We struggle over the steep snow banks that line Route 30, throwing our snowshoes and skis ahead of us. With the recent dumping of snow we have to knock our feet into the snow to make steps up the embankment. We sit on the edge of the snow bank and quickly strap on our skis.

When we reach the Jackrabbit trailhead sign my son notes that we are standing about four feet above the ground. Cars rush past but the tree cover soon muffles the sound. Even on skis we sink into the fresh snow. There are more popular sections to the 33-mile trail but this one fits our needs.

The conditions are perfect. We follow the corridor of telephone poles. Snowmobile and ski tracks are on either side of us. We skirt around the poles trying to avoid the heavy ice that hangs from the lines above.

The Jackrabbit Trail was modeled after the European tradition of cross-country ski journeying. In certain European countries towns are linked with trails allowing skiers to travel smoothly between villages, eating and sleeping along the way.

I’m sure there are people that have completed the whole Jack Rabbit trail in day. We will not be one of them. For families the Jack Rabbit Trail is a perfect opportunity to get out on skis and enjoy the Adirondack backcountry.

Named in memory of Herman (Jackrabbit) Johannsen, the Jackrabbit Trail is constructed and maintained by the Adirondack Ski Touring Council. The 33-mile, multi-sectioned cross-country ski trail connects the towns of Paul Smiths, Saranac Lake, Lake Placid and Keene. The Lake Clear section is accessed about a half mile north on Route 30 from the Route 30/186 junction. There is a small sign across from the old Lake Clear Elementary School.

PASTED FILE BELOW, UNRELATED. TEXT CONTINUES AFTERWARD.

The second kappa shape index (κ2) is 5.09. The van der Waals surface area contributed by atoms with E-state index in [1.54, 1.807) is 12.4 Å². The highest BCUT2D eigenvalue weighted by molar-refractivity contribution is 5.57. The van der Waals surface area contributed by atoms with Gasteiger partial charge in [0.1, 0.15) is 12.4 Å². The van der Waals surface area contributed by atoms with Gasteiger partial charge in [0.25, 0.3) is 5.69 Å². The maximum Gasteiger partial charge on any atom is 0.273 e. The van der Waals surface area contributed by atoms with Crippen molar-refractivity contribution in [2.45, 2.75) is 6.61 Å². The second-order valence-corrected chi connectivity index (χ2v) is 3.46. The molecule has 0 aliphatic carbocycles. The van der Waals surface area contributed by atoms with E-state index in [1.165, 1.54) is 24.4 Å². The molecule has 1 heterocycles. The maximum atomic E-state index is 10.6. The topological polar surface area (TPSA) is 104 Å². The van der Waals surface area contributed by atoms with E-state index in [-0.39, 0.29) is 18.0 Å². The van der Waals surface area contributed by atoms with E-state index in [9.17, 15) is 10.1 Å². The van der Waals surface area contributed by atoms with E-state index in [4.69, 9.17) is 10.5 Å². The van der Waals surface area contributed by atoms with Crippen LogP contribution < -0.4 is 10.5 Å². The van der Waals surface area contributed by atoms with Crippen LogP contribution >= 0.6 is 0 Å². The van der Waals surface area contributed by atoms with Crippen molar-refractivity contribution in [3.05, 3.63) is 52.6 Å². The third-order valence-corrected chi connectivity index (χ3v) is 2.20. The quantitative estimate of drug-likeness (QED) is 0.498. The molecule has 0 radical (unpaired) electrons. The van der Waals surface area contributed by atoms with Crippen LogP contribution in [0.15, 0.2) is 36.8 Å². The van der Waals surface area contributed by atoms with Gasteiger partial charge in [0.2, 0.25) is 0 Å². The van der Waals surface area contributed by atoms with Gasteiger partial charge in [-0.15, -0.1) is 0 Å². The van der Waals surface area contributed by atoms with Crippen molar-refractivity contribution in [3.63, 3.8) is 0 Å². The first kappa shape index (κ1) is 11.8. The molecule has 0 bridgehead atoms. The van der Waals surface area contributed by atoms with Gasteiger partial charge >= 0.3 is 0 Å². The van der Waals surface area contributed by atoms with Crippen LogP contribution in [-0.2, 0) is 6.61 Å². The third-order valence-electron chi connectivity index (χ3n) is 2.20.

For more information on the Jackrabbit Trail please contact the Adirondack Ski Touring Council at 518-523-1365.

Photo ©Diane Chase, Adirondack Family Activities ™. Diane is the author of the Adirondack Family Activities Guidebook Series including the recent released Adirondack Family Time: Tri-Lakes and High Peaks.


Tuesday, February 1, 2011

Adirondack Family Activities: Adirondack Winter Carnivals

By Diane Chase, Adirondack Family Activities

When the weather hits the negative digits and my kids are stuck inside for any length of time we, like so many other people living here, look forward to opportunities for getting outside. Though with winter storms, weather warning and family time spent shoveling snow, it may be difficult to remember all the reason why we love the snow.

Festivals, carnivals and celebrations of winter are here to remind us why we choose to visit, live and be a part of the snow. Plus a little competition never hurt anyone. Lake George, Old Forge and Saranac Lake are embracing their winter spirit and inviting people to step outside and enjoy the Adirondack weather.

The Coronation of Carnival Royalty kicks off the Saranac Lake Winter Carnival on February 4th.In its 114 year, Saranac Lake’s Winter Carnival’s 2011 theme is Medieval Times. People have been donning their costumes and preparing their serfs (in our case our children) to decide which of the over 80 events to attend.

On Saturday, February 5, watch fireworks over Lake Flower and the lighting of the Ice Palace. From February 4-13, the town of Saranac Lake turns into a medieval fortress of family-friendly activities from a carnival for kids, ski races to treasure hunt. The downtown parade on the 12th doesn’t even finish the array of activities. Sunday brings on cross-country ski races and opportunities to play volleyball or softball in the snow.

McCauley Mountain in Old Forge has a weekend packed with winter activity that will remind us why we love the snow. Twelve-dollar lift tickets at the mountain and a parade to celebrate the 10th Mountain Division and other military branches are reason enough to brave the cold and cheer on the troops. Spend some family time ice-skating at the outdoor Joy Tract Road rink or just relax and watch while sipping hot chocolate by the bonfire.